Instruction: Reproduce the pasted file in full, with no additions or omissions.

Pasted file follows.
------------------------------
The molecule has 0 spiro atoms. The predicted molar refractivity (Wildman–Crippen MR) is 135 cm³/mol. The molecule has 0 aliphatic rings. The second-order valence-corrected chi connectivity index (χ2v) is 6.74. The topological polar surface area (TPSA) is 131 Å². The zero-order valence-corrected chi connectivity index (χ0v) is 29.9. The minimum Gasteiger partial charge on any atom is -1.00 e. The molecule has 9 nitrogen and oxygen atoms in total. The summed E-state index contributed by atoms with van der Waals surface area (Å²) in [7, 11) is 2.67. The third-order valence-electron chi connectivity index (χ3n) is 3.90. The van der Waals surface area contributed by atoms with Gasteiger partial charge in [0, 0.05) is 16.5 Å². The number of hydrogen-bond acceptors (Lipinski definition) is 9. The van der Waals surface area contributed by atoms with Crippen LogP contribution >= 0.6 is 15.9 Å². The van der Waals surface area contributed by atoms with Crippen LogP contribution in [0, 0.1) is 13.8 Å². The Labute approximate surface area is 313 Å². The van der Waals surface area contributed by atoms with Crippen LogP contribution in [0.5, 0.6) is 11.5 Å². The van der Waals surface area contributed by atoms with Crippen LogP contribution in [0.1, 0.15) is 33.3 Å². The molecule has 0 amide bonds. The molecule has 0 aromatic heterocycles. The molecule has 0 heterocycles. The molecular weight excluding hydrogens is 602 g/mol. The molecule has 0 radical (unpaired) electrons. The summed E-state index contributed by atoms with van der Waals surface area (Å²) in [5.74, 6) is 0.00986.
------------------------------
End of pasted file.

The molecule has 0 spiro atoms. The predicted molar refractivity (Wildman–Crippen MR) is 135 cm³/mol. The molecule has 0 aliphatic rings. The second-order valence-corrected chi connectivity index (χ2v) is 6.74. The topological polar surface area (TPSA) is 131 Å². The zero-order valence-corrected chi connectivity index (χ0v) is 29.9. The minimum Gasteiger partial charge on any atom is -1.00 e. The molecule has 9 nitrogen and oxygen atoms in total. The summed E-state index contributed by atoms with van der Waals surface area (Å²) in [7, 11) is 2.67. The third-order valence-electron chi connectivity index (χ3n) is 3.90. The van der Waals surface area contributed by atoms with Gasteiger partial charge in [0, 0.05) is 16.5 Å². The number of hydrogen-bond acceptors (Lipinski definition) is 9. The van der Waals surface area contributed by atoms with Crippen LogP contribution >= 0.6 is 15.9 Å². The van der Waals surface area contributed by atoms with Crippen LogP contribution in [0, 0.1) is 13.8 Å². The Labute approximate surface area is 313 Å². The van der Waals surface area contributed by atoms with Crippen LogP contribution in [0.5, 0.6) is 11.5 Å². The van der Waals surface area contributed by atoms with Crippen LogP contribution in [0.1, 0.15) is 33.3 Å². The molecule has 0 amide bonds. The molecule has 0 aromatic heterocycles. The molecule has 0 heterocycles. The molecular weight excluding hydrogens is 602 g/mol. The molecule has 0 radical (unpaired) electrons. The summed E-state index contributed by atoms with van der Waals surface area (Å²) in [5.74, 6) is 0.00986.